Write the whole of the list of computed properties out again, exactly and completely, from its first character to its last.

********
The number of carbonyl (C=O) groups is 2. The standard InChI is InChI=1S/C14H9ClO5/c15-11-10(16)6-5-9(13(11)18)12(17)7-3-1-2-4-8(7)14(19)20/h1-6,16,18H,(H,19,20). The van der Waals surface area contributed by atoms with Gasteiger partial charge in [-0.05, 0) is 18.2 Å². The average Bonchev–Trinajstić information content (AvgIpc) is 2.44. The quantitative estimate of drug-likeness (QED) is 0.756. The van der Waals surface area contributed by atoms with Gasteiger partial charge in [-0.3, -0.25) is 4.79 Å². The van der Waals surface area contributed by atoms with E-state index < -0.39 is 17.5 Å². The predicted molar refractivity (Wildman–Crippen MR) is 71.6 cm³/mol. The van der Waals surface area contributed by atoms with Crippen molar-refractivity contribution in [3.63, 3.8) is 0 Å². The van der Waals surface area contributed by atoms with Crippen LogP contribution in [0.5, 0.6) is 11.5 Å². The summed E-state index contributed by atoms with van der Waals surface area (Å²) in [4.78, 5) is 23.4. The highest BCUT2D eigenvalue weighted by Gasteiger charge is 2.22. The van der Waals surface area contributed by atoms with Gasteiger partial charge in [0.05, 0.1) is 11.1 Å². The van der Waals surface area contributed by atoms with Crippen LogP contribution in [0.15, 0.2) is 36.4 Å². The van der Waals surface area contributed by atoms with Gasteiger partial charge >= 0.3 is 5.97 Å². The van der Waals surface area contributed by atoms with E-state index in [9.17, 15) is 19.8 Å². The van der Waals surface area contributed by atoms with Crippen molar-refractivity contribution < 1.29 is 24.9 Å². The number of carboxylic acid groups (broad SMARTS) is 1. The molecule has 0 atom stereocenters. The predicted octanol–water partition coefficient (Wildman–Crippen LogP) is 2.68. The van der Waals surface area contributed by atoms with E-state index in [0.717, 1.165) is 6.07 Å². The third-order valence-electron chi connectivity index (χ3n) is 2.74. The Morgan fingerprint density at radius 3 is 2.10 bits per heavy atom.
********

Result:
The number of carbonyl (C=O) groups is 2. The standard InChI is InChI=1S/C14H9ClO5/c15-11-10(16)6-5-9(13(11)18)12(17)7-3-1-2-4-8(7)14(19)20/h1-6,16,18H,(H,19,20). The van der Waals surface area contributed by atoms with Gasteiger partial charge in [-0.05, 0) is 18.2 Å². The average Bonchev–Trinajstić information content (AvgIpc) is 2.44. The quantitative estimate of drug-likeness (QED) is 0.756. The van der Waals surface area contributed by atoms with Gasteiger partial charge in [-0.3, -0.25) is 4.79 Å². The van der Waals surface area contributed by atoms with E-state index < -0.39 is 17.5 Å². The predicted molar refractivity (Wildman–Crippen MR) is 71.6 cm³/mol. The van der Waals surface area contributed by atoms with Crippen molar-refractivity contribution in [3.63, 3.8) is 0 Å². The van der Waals surface area contributed by atoms with Crippen LogP contribution in [0.5, 0.6) is 11.5 Å². The summed E-state index contributed by atoms with van der Waals surface area (Å²) in [4.78, 5) is 23.4. The highest BCUT2D eigenvalue weighted by Gasteiger charge is 2.22. The van der Waals surface area contributed by atoms with Gasteiger partial charge in [0.05, 0.1) is 11.1 Å². The van der Waals surface area contributed by atoms with Crippen LogP contribution in [0.15, 0.2) is 36.4 Å². The van der Waals surface area contributed by atoms with Gasteiger partial charge >= 0.3 is 5.97 Å². The van der Waals surface area contributed by atoms with E-state index in [9.17, 15) is 19.8 Å². The van der Waals surface area contributed by atoms with Crippen molar-refractivity contribution < 1.29 is 24.9 Å². The number of carboxylic acid groups (broad SMARTS) is 1. The molecule has 0 atom stereocenters. The predicted octanol–water partition coefficient (Wildman–Crippen LogP) is 2.68. The van der Waals surface area contributed by atoms with E-state index in [0.717, 1.165) is 6.07 Å². The third-order valence-electron chi connectivity index (χ3n) is 2.74. The Morgan fingerprint density at radius 3 is 2.10 bits per heavy atom.